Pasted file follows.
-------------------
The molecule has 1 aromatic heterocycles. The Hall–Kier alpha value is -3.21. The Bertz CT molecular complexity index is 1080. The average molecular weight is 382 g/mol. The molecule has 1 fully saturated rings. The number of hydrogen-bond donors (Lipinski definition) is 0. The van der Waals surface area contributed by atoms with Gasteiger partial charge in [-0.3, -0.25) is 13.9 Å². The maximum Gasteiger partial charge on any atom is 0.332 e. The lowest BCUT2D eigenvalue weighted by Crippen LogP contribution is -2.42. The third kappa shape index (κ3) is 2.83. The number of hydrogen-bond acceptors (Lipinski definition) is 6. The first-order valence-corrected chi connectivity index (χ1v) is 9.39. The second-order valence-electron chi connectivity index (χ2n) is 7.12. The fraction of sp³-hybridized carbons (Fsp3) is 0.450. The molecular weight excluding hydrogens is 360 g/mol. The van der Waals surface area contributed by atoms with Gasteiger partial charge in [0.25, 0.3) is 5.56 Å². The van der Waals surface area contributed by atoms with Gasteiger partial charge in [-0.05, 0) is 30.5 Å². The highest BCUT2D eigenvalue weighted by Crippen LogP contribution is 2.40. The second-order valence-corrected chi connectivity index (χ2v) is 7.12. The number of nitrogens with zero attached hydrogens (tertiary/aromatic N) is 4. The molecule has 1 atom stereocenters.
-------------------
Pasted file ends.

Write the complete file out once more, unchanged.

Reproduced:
The molecule has 1 aromatic heterocycles. The Hall–Kier alpha value is -3.21. The Bertz CT molecular complexity index is 1080. The average molecular weight is 382 g/mol. The molecule has 1 fully saturated rings. The number of hydrogen-bond donors (Lipinski definition) is 0. The van der Waals surface area contributed by atoms with Gasteiger partial charge in [-0.3, -0.25) is 13.9 Å². The maximum Gasteiger partial charge on any atom is 0.332 e. The lowest BCUT2D eigenvalue weighted by Crippen LogP contribution is -2.42. The third kappa shape index (κ3) is 2.83. The number of hydrogen-bond acceptors (Lipinski definition) is 6. The first-order valence-corrected chi connectivity index (χ1v) is 9.39. The second-order valence-electron chi connectivity index (χ2n) is 7.12. The fraction of sp³-hybridized carbons (Fsp3) is 0.450. The molecular weight excluding hydrogens is 360 g/mol. The van der Waals surface area contributed by atoms with Gasteiger partial charge in [0.25, 0.3) is 5.56 Å². The van der Waals surface area contributed by atoms with Gasteiger partial charge in [-0.05, 0) is 30.5 Å². The highest BCUT2D eigenvalue weighted by Crippen LogP contribution is 2.40. The second-order valence-corrected chi connectivity index (χ2v) is 7.12. The number of nitrogens with zero attached hydrogens (tertiary/aromatic N) is 4. The molecule has 1 atom stereocenters.